03:58 GMT28 February 2020
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    Low interest rates are driving Germans to rethink their investments and put their money into real property or future retirement funds.

    A new survey revealed that Germans viewed savings accounts as less attractive to increase capital and preferred to invest their money into private houses or future pensions, according to the German “Der Spiegel” magazine.

    Only 10% percent of respondents considered savings accounts attractive in comparison to 24% in 2011. 70% of Germans found saving-bank books unattractive, while a half of them completely opposed this way of investment.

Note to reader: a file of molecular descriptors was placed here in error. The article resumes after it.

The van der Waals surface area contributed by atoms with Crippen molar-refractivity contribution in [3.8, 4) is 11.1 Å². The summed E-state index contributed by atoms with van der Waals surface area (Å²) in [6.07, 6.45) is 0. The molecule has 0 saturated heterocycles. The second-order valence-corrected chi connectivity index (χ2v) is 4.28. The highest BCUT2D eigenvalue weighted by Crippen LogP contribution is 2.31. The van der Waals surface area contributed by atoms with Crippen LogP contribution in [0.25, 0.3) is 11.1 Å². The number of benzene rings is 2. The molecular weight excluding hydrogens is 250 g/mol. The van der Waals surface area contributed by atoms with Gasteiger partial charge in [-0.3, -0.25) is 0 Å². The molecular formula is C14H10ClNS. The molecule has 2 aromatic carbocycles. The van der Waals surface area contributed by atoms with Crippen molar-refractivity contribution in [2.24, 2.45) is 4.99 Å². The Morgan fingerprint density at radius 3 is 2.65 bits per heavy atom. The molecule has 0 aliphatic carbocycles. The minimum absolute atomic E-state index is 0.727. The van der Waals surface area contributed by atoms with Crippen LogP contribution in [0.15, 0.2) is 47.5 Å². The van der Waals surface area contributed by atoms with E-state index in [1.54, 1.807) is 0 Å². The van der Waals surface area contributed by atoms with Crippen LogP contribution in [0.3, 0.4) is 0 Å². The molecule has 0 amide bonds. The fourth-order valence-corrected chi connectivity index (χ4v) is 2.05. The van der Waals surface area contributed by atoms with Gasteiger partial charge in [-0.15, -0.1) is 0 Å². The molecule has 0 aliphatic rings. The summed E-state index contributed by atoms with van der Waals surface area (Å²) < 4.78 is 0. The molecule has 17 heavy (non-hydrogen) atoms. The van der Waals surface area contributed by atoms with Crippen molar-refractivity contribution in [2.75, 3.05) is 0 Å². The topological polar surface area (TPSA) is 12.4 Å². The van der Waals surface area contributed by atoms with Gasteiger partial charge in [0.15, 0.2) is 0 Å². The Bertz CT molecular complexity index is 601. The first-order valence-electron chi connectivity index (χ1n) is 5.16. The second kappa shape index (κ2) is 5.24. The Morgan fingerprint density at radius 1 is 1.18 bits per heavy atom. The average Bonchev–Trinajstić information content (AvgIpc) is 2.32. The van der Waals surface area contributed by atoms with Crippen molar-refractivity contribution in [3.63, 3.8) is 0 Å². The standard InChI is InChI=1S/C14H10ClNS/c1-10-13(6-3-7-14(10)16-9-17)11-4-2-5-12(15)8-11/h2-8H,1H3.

The respondents also showed a tendency to put money into riskier forms of investment, such as shares and funds.

    However, the survey revealed that Germans are far from becoming speculators. 15 percent of respondents prefer to keep their money at home, with majority of respondents willing to invest into real property and pensions.

    Germans are not alone in their desire to invest into real assets. Most of 6000 respondents from France, Spain, the UK and the US prefer such type of investment to any others and put their money into private houses and flats.

    It is no surprise either, Central Banks in Europe have destroyed any incentive for savers. Zero interest rates provide no capital accumulation, forcing investors into riskier assets.

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    savings, investment, bank, Germany
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